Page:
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Monday, July 31, 2017

Movie Review: "Atomic Blonde"


After Gal Gadot as "Wonder Woman" earlier this year (read my review here), it's good to see another female action star who can kick ass -- and that's exactly what Charlize Theron does, repeatedly, in "Atomic Blonde."

The movie takes place in East Berlin in the days before The Wall came down in November, 1989. She’s a British MI-6 agent who has to get an East German traitor to the west with secret information about Soviet spies. It’s all told in flashback, after the mission is over, as Charlize is debriefed by MI-6 official Toby Jones and CIA man John Goodman. As she stays cool and calm, their interrogation reminded me of the similar scene in “Basic Instinct” with Sharon Stone -- except Charlize doesn't expose herself. Those debriefing scenes, which add little to the plot, are totally unnecessary as a framing device for the rest of the story, which is exciting enough to have been told in linear fashion from start to finish.

Frankly, none of that matters. What drives "Atomic Blonde" is the ultra-cool style of Theron's character, from her outfits to the way she walks to the way she handles everybody. Oh, yeah, there are amazing fight scenes, the kind where the guys with guns can’t possibly win against the woman who can spin and kick and punch. She uses any prop she can get her hands on, from a garden hose to a pot on a stove, with martial arts moves that look like they’re out of a Jackie Chan movie. They are the best I’ve seen since "The Bourne Identity," and certainly better than anything in a recent James Bond movie.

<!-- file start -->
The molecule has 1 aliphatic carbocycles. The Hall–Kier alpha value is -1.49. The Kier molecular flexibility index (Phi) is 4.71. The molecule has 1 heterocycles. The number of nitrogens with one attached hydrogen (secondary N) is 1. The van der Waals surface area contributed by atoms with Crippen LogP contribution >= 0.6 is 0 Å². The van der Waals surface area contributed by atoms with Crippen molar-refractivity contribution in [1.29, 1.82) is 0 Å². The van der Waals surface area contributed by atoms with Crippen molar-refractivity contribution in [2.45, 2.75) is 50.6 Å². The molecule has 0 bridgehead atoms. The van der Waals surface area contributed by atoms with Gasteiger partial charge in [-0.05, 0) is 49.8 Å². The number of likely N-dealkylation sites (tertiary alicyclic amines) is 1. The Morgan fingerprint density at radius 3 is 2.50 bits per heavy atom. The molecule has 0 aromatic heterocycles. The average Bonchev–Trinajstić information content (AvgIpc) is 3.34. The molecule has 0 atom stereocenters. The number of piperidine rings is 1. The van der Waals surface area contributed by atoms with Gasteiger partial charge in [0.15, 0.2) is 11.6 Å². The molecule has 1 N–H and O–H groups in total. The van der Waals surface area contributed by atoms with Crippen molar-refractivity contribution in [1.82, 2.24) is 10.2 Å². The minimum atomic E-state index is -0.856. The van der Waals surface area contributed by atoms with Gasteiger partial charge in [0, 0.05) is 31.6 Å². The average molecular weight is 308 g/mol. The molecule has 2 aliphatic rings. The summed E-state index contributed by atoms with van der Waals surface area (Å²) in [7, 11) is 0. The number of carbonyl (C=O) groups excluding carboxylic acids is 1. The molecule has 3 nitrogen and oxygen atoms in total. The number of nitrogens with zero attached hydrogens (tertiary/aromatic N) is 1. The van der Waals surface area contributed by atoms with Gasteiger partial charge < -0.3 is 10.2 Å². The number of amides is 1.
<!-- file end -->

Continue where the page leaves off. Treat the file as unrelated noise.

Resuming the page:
The brilliance of the fight scenes should be no surprise, as "Atomic Blonde" was directed by David Leitch, who did some of the work on the first “John Wick” (another movie where the plot is completely secondary to the action sequences) after a career as a stuntman, doubling for Brad Pitt and Jean-Claude Van Damme. Theron reportedly did a lot of her own fight/stunt work, and it's impossible to tell when a stuntwoman took over. I'd bet that a lot of the bruises we see when she soothes her naked body in a bathtub full of ice weren't just the work of the makeup crew.

James McAvoy plays the station chief in Berlin she works with on her mission. And that's what this is, not a detective story but a spy saga -- not a whodunit, but a how's-she-going-to-do-it. The action is supplemented by a soundtrack full of 1980s tunes like Til Tuesday’s “Voices Carry,” Nena’s “99 Luftballons,” Bowie’s “Cat People,” Peter Schilling’s “Major Tom,” Falco’s “Der Komissar” (also by After The Fire). Along with "Baby Driver," it's one of the best soundtracks of the year and will probably get a lot of downloads on Spotify, iTunes, etc.

Despite a few flaws, I was impressed enough to give "Atomic Blonde" a 7.5 out of 10.

If it does well enough at the box office, it will likely give Theron a franchise she can return to again and again. I certainly wouldn't want to be the executive who tells her no.